Stereotypes are pernicious when applied to "disfavored" groups. They are even worse when a person in "superior social position" directs the stereotype against a person in an "inferior social position." In other words, it is "politically incorrect" for a wealthy white man in America (i.e., a person with a historically "superior social position") to stereotype against a poor black man (i.e, a person with a historically "inferior social position"). Yet when people in traditionally inferior social positions stereotype those in superior social positions, it is somehow more forgivable. After all, who gets up in arms when black comedians say all white people are awkward? No one: Because everyone knows that white people have historically enjoyed a "superior social position" over blacks in America. In this sense, stereotypes are objectionable only in context: They are "bad" only when directed downward from a superior social position against an inferior one.

Still, it is hard to talk about stereotypes without inviting anger. Even outside the racial context, stereotypes raise emotions because they depend on uncomfortable--and sometimes remotely true--assumptions about others. No one likes to be mocked for their intrinsic characteristics, even if their intrinsic characteristics are less than praiseworthy.

It is even difficult to analyze the stereotyper. Ten years ago, I angered the American government when I applied for a Federal scholarship to study the systematic way in which American media stereotypes Germans. I did not get the grant. Apparently, the Federal government did not want to fund a paper that would tell it how shortsighted, ignorant and simplistic most Americans are when thinking about Germany. At the time, I was disappointed I did not get my grant. But it taught me a valuable lesson: Neither the proponents nor the victims of stereotypes like talking about them.

Whether or not the Federal government chooses to recognize it, stereotypes are everywhere in this country. They surround us. We even buy into them without even knowing it. To start, it is hard to watch American movies without encountering some condescending racial, sexual or national caricature. Even in a sci-fi action movie like Transformers : Revenge of the Fallen, the "hip" robots have black voices and banter in ebonics. Most gay characters are pathetically effeminate, with the lisps, hair and flamboyance to match. And people from other countries? Forget it: Germans are merciless, icy, calculating, humorless villains (Schindler's List; Hellboy II). Italians are lusty, hairy, slicked-back tough Guidos who use big hand gestures and talk about their families all the time (Saturday Night Fever). Russians are crafty, suspicious tyrants with thick accents (Rambo III; Indiana Jones and the Kingdom of the Crystal Skull). The French are perfumed, well-dressed, snotty, red-lipped, arrogantly petulant metrosexuals with perfect hair who usually wind up buying baguettes or espresso at some point in the movie (The Matrix : Reloaded, Ronin)(Jean Reno is the default American choice for a Frenchman). The British are absurdly prim, polite, insistent on protocol, silly or villainous (The Patriot). Arabs are maniacal terrorists who wear turbans, shout "Allah, Ackbar!" and blow things up (True Lies). Asians are generally kung-fu-fighting, sword-wielding comic relief with funny accents (any Jackie Chan movie).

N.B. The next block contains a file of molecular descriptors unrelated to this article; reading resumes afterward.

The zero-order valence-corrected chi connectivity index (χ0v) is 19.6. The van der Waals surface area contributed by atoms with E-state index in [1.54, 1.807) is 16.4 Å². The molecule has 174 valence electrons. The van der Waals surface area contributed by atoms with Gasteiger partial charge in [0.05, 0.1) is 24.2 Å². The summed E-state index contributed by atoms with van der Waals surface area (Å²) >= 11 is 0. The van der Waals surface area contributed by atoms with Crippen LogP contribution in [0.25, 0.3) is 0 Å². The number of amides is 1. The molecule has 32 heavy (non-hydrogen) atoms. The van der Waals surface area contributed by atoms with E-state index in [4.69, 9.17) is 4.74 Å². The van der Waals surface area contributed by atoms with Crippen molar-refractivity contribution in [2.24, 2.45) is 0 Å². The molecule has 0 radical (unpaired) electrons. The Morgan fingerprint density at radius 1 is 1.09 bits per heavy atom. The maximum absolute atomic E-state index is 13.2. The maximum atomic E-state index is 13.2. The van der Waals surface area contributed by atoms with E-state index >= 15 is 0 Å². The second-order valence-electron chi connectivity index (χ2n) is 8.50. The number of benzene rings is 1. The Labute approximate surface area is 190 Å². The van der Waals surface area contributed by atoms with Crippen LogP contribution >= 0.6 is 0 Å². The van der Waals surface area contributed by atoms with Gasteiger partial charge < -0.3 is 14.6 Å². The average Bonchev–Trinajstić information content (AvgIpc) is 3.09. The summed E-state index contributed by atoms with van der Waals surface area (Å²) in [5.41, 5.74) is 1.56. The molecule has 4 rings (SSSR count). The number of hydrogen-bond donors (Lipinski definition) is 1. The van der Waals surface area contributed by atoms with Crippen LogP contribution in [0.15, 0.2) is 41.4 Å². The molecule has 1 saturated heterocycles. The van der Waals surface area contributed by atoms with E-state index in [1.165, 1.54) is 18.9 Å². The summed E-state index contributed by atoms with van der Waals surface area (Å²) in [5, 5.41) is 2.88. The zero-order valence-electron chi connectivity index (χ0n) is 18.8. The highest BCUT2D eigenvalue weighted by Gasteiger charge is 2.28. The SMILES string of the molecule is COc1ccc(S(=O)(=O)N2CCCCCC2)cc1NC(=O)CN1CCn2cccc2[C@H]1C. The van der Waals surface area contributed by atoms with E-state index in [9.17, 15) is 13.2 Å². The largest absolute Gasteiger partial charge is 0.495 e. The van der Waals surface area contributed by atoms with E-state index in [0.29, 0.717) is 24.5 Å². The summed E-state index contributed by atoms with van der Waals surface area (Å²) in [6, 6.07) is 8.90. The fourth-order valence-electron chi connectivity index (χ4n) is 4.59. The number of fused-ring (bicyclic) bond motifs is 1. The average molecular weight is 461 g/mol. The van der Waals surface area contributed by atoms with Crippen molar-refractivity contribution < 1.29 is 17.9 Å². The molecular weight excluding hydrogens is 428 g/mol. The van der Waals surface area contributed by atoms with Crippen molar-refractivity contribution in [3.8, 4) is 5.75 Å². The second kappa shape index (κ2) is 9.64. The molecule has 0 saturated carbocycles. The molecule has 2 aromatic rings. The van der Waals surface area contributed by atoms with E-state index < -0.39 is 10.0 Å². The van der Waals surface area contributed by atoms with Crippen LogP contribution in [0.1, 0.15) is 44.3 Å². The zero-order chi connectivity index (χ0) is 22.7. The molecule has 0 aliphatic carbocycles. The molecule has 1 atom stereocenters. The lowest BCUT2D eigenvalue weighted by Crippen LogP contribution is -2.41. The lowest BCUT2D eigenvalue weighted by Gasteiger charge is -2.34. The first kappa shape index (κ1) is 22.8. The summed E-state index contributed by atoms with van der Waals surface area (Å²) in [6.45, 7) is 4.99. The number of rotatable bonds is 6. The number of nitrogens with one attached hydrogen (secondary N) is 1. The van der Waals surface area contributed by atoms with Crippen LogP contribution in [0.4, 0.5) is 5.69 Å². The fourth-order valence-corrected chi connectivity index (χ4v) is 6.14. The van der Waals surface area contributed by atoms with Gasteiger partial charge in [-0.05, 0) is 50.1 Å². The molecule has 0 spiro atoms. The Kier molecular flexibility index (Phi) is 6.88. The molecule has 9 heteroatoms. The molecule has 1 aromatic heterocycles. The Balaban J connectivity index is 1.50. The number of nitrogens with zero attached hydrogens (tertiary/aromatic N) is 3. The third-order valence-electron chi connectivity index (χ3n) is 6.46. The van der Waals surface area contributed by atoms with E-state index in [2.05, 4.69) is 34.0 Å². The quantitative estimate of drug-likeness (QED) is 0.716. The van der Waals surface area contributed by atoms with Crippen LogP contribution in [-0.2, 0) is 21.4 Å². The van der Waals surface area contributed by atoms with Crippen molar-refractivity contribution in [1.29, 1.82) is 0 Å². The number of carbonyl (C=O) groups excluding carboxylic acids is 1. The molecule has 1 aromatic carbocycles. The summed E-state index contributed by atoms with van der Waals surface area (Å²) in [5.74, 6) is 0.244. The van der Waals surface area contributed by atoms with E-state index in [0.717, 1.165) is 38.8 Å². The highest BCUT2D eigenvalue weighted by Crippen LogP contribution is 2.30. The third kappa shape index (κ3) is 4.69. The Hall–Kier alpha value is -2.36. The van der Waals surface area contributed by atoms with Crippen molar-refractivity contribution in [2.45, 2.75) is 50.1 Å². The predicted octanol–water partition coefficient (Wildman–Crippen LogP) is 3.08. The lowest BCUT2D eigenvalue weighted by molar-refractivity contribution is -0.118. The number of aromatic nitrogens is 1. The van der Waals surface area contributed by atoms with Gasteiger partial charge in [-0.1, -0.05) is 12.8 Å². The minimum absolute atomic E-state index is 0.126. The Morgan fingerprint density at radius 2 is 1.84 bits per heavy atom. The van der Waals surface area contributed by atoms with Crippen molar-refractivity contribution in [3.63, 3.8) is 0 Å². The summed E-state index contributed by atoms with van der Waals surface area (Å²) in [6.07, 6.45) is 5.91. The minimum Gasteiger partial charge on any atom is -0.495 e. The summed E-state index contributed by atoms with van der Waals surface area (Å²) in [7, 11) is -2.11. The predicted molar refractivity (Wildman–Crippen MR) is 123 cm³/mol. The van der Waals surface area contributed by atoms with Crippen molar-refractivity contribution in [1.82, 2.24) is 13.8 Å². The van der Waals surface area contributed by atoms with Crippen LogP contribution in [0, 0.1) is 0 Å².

Of course, not all American movies support racial, sexual and national stereotypes. There are exceptions in every category. But the fact that so many mainstream films thrive on stereotypes means something. It means that America has an appetite for them. They like laughing at smooth-talking black robots and silly gay men. They expect Italians to be gangsters and Germans to be killers. After all, stereotypes are easy to grasp. They distance "us" from "them." They allow "us" to feel secure in our identities by condescending toward the way "they" speak, act and move. Stereotypes unite through ignorance.

Hollywood films are not the only medium that supports rank stereotypes in the United States. Even so-called "neutral" news networks reinforce racial and national generalizations. Whenever news agencies report on street crime, they usually point out that the suspect is a "black male," or they just show his face onscreen: Just another scary-looking black guy with unkempt facial hair. Whenever news agencies report about China or Russia, they usually make ominous comments about sinister motivations and repressive governments. And when they report about destitute Third World countries, typically they focus on some ridiculous sideshow, like peasants cooking dirt shavings or worshipping a river bank.

In short, Americans get their stereotypes from multiple sources. Stereotypes help them order their world. They help them remember who "they" are. Yet no matter how much Americans love their stereotypes, and no matter how often they buy into them, they also hear a countervailing message: "Stereotyping is bad." Students learn that it is wrong to make sweeping generalizations about ethnic, national, sexual and religious groups. Even corporations instruct their employees that it is "wrong" to generalize about "others." It might not be wrong to exclude "them" from the workforce or relegate "them" to the mail room. You just can't make callous remarks about their low station.